The Labor Department said Friday that 51,000 jobs were added in September, well below economists' expectation of roughly 123,000 jobs.

August's figure, however, was revised sharply upward to 188,000 jobs from the previously reported 128,000.

The unemployment rate, which was expected to have held steady, fell slightly to 4.6% from 4.7%.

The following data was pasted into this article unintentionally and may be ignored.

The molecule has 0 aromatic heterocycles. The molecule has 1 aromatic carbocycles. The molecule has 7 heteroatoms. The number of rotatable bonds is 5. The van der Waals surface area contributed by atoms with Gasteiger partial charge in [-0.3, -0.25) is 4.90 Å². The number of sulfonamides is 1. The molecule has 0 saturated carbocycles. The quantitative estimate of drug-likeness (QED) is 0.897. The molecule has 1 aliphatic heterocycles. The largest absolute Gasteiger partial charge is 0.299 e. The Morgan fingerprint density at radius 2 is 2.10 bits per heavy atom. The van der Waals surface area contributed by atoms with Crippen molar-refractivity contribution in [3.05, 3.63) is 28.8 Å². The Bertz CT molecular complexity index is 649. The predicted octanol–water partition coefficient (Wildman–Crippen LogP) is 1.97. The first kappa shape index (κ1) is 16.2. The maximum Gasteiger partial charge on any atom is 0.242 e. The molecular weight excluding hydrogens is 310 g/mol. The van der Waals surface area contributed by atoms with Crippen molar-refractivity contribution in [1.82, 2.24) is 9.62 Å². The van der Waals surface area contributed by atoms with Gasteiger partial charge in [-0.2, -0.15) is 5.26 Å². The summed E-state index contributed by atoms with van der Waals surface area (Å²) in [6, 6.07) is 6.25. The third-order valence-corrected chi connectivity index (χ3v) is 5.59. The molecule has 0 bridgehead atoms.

Average hourly earnings, a key inflation metric, rose by a lower-than-expected 0.2%.

The jobs data, which come after a slew of choppy economic figures, help to strengthen the case for the

Federal Reserve

to continue to keep interest rates steady, or possibly even bring in a rate cut. But it also helps to support some arguments for a weakening economy.